The Beauties of the Press: With an Appendix, Containing the Speech of Arthur O'Connor, on the Catholic Question, in the House of Commons of Ireland, on Monday, May 4, 1795: Also, His Letter to Lord Castlereagh
by John Stockdale, 1800 - 650 σελίδες
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The Beauties of the Press: With an Appendix, Containing the Speech of Arthur ...
Arthur O'Connor,Arthur Press
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affection againſt appear arms army authority becauſe become believe blood Britiſh brought called Catholics cauſe character charge common conduct conftitution conſider corruption court crime Crown danger death duty England fact fear feel firſt force freedom friends gentlemen give hand heart himſelf honour hope houſe human Ireland Iriſh Italy judge jury juſtice King land late learned leave letter liberty lives look Lord means ment military mind Miniſter moft moſt muft murder muſt nature never oath object officers opinion parliament party peace perſons political poor preſent Preſs principle priſoner puniſhment reaſon received reform reſpect ſaid ſame ſay ſee ſhall ſhe ſhould ſome ſpeak ſtate ſubject ſuch ſuffered taken tell themſelves theſe thing thoſe thought tion told trial true truth union United virtue whoſe wiſh witneſs
Σελίδα 318 - ... you had seen him confined in a dungeon, shut out from the common use of air and of his own limbs ; that day after day you had marked the unhappy captive cheered by no sound but the cries of his family, or the clinking of chains ; that you had seen him...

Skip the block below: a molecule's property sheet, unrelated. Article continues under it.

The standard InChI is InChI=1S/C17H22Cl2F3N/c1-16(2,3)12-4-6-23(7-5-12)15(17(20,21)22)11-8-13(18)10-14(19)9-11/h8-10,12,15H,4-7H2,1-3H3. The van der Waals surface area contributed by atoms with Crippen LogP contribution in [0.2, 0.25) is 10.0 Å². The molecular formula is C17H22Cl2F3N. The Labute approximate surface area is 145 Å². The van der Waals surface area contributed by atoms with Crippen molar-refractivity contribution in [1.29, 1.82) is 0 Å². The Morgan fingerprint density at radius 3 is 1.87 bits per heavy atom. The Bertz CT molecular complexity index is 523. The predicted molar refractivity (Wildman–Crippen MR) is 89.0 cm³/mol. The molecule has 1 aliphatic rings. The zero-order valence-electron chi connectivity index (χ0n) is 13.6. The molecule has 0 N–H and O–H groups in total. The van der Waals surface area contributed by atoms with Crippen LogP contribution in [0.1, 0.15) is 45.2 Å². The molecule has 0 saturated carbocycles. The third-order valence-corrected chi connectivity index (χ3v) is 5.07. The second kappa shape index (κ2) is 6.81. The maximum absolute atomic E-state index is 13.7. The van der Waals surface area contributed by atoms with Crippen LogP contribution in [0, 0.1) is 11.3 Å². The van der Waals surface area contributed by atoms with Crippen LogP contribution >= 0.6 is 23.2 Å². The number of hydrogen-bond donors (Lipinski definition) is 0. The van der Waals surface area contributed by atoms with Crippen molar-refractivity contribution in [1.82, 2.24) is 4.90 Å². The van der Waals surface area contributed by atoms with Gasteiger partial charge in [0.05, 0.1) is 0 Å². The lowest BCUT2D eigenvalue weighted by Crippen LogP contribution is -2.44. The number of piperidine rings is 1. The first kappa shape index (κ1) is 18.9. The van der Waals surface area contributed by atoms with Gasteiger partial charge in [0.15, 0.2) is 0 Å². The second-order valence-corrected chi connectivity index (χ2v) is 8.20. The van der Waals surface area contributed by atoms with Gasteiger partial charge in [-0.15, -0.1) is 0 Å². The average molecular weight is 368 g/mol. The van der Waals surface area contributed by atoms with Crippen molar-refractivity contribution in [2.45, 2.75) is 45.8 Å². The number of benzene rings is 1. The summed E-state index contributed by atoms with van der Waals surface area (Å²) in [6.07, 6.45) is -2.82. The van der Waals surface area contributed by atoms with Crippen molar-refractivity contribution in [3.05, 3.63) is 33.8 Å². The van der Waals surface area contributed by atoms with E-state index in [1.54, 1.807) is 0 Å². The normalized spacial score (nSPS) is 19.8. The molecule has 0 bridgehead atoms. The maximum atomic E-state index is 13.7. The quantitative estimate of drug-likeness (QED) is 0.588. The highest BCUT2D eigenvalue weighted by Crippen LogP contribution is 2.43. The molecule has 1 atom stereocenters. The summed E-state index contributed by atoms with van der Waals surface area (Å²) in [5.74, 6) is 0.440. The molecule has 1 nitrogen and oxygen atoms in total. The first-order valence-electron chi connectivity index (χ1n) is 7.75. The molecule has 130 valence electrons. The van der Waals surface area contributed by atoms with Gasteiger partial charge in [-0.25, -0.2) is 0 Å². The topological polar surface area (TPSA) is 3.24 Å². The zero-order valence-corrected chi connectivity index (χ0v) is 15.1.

Σελίδα 525 - tis a common proof, That lowliness is young ambition's ladder, Whereto the climber upward turns his face; But when he once attains the upmost round, He then unto the ladder turns his back, Looks in the clouds, scorning the base degrees By which he did ascend.
Σελίδα 185 - The parent shed his children's blood. Yet, when the rage of battle ceas'd, The victor's soul was not appeas'd: The naked and forlorn must feel Devouring flames, and murd'ring steel!
Σελίδα 384 - Concerning the materials of seditions, it is a thing well to be considered ; for the surest way to prevent seditions (if the times do bear it), is to take away the matter of them ; for if there be fuel prepared, it is hard to tell whence the spark shall come that shall set it on fire.
Σελίδα 317 - ... your wisdom, and inevitably drive them from their post ; and if you do, rely upon it, you will reduce the spirit of publication, and with it the press of this country, to what it for a long interval has been, the register of births, and fairs, and funerals, and the general abuse of the people and their friends.
Σελίδα 324 - ... catacombs of living death, where the wretch that is buried a man, lies till his heart has time to fester and dissolve, and is then dug up a witness.
Σελίδα 325 - ... and death ; a death which no innocence can escape, no art elude, no force resist, no antidote prevent : — there was an antidote — a juror's oath — but even that adamantine chain, that bound the integrity of man to the throne of eternal justice, is solved and melted in the breath that issues from the informer's mouth ; conscience swings from her moorings, and the appalled and .affrighted juror consults his own safety in the surrender of the victim : — . . . et, quce sibi quisque timebat,...
Σελίδα 27 - mid the ocean's deep roar. But when its soft tones seem to mourn and to weep, The dark chain of silence is thrown o'er the deep ; At the thought of the past the tears gush from her eyes, And the pulse of her heart makes her white bosom rise.
Σελίδα 314 - But, suppose that it might, what ought to be the conduct of an honest man ? Should it not be, to apprize the government and the country of the approaching danger ? Should it not be, to say to the viceroy, " You will drive the people to madness, if you persevere in such bloody councils, you will alienate** the Irish nation, you will distract the common force, and you will invite the common enemy.